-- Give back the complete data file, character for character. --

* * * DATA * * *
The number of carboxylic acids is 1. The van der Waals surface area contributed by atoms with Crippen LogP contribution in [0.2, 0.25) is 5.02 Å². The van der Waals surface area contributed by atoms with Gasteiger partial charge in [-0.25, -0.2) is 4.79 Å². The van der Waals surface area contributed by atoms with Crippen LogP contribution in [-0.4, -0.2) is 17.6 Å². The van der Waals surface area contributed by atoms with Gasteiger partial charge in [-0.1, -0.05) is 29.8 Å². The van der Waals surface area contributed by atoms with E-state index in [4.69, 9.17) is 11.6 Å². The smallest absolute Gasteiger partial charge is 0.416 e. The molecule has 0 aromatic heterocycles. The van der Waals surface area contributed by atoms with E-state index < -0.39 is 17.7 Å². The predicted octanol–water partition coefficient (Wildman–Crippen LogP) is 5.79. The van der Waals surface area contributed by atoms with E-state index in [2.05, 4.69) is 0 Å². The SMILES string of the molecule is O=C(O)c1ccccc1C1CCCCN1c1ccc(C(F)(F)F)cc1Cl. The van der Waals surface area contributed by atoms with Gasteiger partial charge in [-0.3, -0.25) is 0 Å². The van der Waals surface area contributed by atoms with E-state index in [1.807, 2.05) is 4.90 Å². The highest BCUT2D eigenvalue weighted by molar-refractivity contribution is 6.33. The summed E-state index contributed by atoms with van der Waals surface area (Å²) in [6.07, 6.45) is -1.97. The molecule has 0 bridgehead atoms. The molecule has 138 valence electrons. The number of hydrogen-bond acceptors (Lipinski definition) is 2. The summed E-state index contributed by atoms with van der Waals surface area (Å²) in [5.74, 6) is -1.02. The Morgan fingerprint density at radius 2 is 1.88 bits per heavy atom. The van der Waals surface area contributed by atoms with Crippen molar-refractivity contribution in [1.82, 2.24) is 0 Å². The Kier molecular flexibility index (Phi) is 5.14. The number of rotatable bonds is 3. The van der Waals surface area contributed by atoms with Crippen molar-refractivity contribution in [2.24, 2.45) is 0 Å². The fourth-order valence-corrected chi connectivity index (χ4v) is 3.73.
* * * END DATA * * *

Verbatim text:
The number of carboxylic acids is 1. The van der Waals surface area contributed by atoms with Crippen LogP contribution in [0.2, 0.25) is 5.02 Å². The van der Waals surface area contributed by atoms with Gasteiger partial charge in [-0.25, -0.2) is 4.79 Å². The van der Waals surface area contributed by atoms with Crippen LogP contribution in [-0.4, -0.2) is 17.6 Å². The van der Waals surface area contributed by atoms with Gasteiger partial charge in [-0.1, -0.05) is 29.8 Å². The van der Waals surface area contributed by atoms with E-state index in [4.69, 9.17) is 11.6 Å². The smallest absolute Gasteiger partial charge is 0.416 e. The molecule has 0 aromatic heterocycles. The van der Waals surface area contributed by atoms with E-state index < -0.39 is 17.7 Å². The predicted octanol–water partition coefficient (Wildman–Crippen LogP) is 5.79. The van der Waals surface area contributed by atoms with E-state index in [2.05, 4.69) is 0 Å². The SMILES string of the molecule is O=C(O)c1ccccc1C1CCCCN1c1ccc(C(F)(F)F)cc1Cl. The van der Waals surface area contributed by atoms with Gasteiger partial charge in [-0.3, -0.25) is 0 Å². The van der Waals surface area contributed by atoms with E-state index in [1.807, 2.05) is 4.90 Å². The highest BCUT2D eigenvalue weighted by molar-refractivity contribution is 6.33. The summed E-state index contributed by atoms with van der Waals surface area (Å²) in [6.07, 6.45) is -1.97. The molecule has 0 bridgehead atoms. The molecule has 138 valence electrons. The number of hydrogen-bond acceptors (Lipinski definition) is 2. The summed E-state index contributed by atoms with van der Waals surface area (Å²) in [5.74, 6) is -1.02. The Morgan fingerprint density at radius 2 is 1.88 bits per heavy atom. The van der Waals surface area contributed by atoms with Crippen molar-refractivity contribution in [1.82, 2.24) is 0 Å². The Kier molecular flexibility index (Phi) is 5.14. The number of rotatable bonds is 3. The van der Waals surface area contributed by atoms with Crippen molar-refractivity contribution in [2.24, 2.45) is 0 Å². The fourth-order valence-corrected chi connectivity index (χ4v) is 3.73.